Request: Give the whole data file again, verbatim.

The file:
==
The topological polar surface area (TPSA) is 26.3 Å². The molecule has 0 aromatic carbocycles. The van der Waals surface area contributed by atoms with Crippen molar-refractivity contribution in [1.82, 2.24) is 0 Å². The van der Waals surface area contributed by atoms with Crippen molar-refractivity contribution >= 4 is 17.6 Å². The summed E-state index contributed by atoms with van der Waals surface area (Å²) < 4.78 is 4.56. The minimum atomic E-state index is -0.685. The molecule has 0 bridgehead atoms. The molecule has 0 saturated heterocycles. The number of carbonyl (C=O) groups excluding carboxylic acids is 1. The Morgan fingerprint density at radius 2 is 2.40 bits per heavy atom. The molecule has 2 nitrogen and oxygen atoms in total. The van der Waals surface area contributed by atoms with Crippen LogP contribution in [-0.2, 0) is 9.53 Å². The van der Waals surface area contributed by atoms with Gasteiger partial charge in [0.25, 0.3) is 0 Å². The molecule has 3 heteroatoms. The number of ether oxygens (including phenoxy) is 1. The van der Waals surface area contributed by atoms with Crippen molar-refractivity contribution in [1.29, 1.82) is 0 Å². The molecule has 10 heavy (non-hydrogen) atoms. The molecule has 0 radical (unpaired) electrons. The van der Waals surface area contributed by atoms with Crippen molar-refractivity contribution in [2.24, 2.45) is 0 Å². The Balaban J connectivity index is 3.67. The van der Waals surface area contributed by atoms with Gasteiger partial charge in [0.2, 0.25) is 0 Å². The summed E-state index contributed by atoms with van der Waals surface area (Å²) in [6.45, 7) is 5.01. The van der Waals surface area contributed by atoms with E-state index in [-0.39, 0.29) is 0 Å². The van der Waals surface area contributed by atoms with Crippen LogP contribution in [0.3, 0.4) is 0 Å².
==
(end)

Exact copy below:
The topological polar surface area (TPSA) is 26.3 Å². The molecule has 0 aromatic carbocycles. The van der Waals surface area contributed by atoms with Crippen molar-refractivity contribution in [1.82, 2.24) is 0 Å². The van der Waals surface area contributed by atoms with Crippen molar-refractivity contribution >= 4 is 17.6 Å². The summed E-state index contributed by atoms with van der Waals surface area (Å²) < 4.78 is 4.56. The minimum atomic E-state index is -0.685. The molecule has 0 bridgehead atoms. The molecule has 0 saturated heterocycles. The number of carbonyl (C=O) groups excluding carboxylic acids is 1. The Morgan fingerprint density at radius 2 is 2.40 bits per heavy atom. The molecule has 2 nitrogen and oxygen atoms in total. The van der Waals surface area contributed by atoms with Crippen LogP contribution in [-0.2, 0) is 9.53 Å². The van der Waals surface area contributed by atoms with Gasteiger partial charge in [0.25, 0.3) is 0 Å². The molecule has 3 heteroatoms. The number of ether oxygens (including phenoxy) is 1. The van der Waals surface area contributed by atoms with Crippen molar-refractivity contribution in [1.29, 1.82) is 0 Å². The molecule has 10 heavy (non-hydrogen) atoms. The molecule has 0 radical (unpaired) electrons. The van der Waals surface area contributed by atoms with Crippen molar-refractivity contribution in [2.24, 2.45) is 0 Å². The Balaban J connectivity index is 3.67. The van der Waals surface area contributed by atoms with Gasteiger partial charge in [0.2, 0.25) is 0 Å². The summed E-state index contributed by atoms with van der Waals surface area (Å²) in [6.45, 7) is 5.01. The van der Waals surface area contributed by atoms with E-state index in [-0.39, 0.29) is 0 Å². The van der Waals surface area contributed by atoms with Crippen LogP contribution in [0.3, 0.4) is 0 Å².